Stories From the Heart: “C” is for Caitlyn

When I think back to my internship I always think about one student. Caitlyn, with a ‘C’, not a ‘K’.  She was this little 7 year old girl who was moderately mentally handicapped.  She came from a low income family.  Her hand-me-down clothes were permanently stained by red Kool-Aid.  Her hair was once long, but her parents in frustration, cut it off all short and uneven.  Obviously an at home trim. Her lips were always chapped because she had the uncontrollable urge to lick her lips all the time.  Her hands were permanently stained by markers, because she loved to draw. Wherever she went, she ran. Her speech was broken and hard to understand. In other words, she was a complete mess, but she was sweet and innocent, and never without a smile.

One of the objectives on her individual education plan was to independently write her name.  My intern teacher I worked under decided that a good mission for me to accomplish while I was in her class was to teach Caitlyn to write her name.

“Easy” I thought to myself. After the four years of training I had, this was going to be a breeze. I went home that night and prepared materials for Caitlyn to use to learn to write her name.  In my cockiness I only planned for one day of materials because I was sure that I could teach Caitlyn to write her name in one day. You know that saying, “Don’t count your chickens before they hatch…” They should make one for teachers that says “Don’t count your materials before you actually teach the lesson.”

I began Caitlyn’s lesson with a worksheet that had her name on it. Caitlyn was supposed to trace the letters of her name as practice and then copy them on the line below. Easy right? WRONG! From the moment I put the #2 pencil in her marker stained hand it was complete and utter chaos. It was as if another child emerged from within her and began uncontrollably writing on everything in sight.  I desperately grabbed for the sharpened pencil she was wielding like a dagger.

Finally my hand clasped hers and I yanked the pencil away. I remember feeling exhausted and sitting their realizing I was way over my head.  My cockiness fled the room like the children do when there is a fire drill. All four years of my education had been sucked from my mind and I know longer had confidence.  In that brief moment I doubted everything I thought I knew.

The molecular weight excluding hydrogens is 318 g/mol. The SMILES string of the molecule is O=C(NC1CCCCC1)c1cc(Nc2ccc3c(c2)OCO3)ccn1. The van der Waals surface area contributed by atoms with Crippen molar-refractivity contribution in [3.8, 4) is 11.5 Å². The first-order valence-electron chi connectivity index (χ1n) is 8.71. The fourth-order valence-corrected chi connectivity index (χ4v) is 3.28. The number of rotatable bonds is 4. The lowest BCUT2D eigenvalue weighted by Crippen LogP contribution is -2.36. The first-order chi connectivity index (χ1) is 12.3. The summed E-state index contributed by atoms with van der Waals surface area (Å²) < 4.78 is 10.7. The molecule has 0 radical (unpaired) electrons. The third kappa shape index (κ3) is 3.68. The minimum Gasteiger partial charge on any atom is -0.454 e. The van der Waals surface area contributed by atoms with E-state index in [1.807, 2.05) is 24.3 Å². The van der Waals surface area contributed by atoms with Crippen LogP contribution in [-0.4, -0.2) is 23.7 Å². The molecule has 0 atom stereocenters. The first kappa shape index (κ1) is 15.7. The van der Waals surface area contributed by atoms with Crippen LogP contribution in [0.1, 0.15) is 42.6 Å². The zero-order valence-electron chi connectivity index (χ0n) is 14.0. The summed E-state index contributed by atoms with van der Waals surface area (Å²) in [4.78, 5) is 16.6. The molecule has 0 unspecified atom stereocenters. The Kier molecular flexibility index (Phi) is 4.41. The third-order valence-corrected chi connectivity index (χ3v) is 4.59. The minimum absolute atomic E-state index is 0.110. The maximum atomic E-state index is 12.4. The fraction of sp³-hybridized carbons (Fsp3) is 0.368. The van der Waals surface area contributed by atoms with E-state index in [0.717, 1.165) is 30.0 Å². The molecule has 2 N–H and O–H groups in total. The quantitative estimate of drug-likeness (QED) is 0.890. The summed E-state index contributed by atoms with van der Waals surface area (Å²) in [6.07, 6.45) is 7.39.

In bewilderment I stared at Caitlyn and she just smiled back. I remember thinking, this isn’t that hard, just try again. All you have to do is to get her to copy letters. I decided to try again, only this time I would use more caution. I would hold the pencil too. “Yeah, that will work.” I thought to myself and tried it again.  I placed the pencil into Caitlyn’s hand and quickly wrapped my hand around hers. I tried to steer her hand over the letters on the page, but my attempts were in vain.

She fought every move trying desperately to move the pencil to her desk, to her lap, to her ear, to my ear, to the floor, to her shoe, to the back of her chair. Well, you get it. There was no way that that child was going to sit still and independently write her name in one day. I felt defeated.

I worked with Caitkyn everyday for nine weeks.  Every day I would sit and battle that girl to hold her pencil and write. Eventually the battle was less physical, but still un uphill one.  On the last day of my internship, my teacher threw a small good bye party and before Caitlyn left for the bus she walked up to me with a folded piece of red construction paper. It was folded all weird and at different angles.  I thought it was a piece of trash and was about to throw it away for her.  She protested and in her broken way of talking conveyed that I was to open the paper.  So I looked down and opened the paper.

At first I thought it was a bunch of squiggly lines, but I soon realized that she had written the letter ‘C’ over and over again. They were all different sizes and some looked more like an ‘O’ but this card represented nine weeks of one-on-one work.  I could have cried, but knew she wouldn’t understand tears of joy.  I laughed and in that one single moment understood how much harder special needs kids have to work to get something as simple as independently writing the letter C.

Author Unknown

* Stories From the Heart is an ongoing series of user contributed heart warming stories, that shine light on the Autism experience.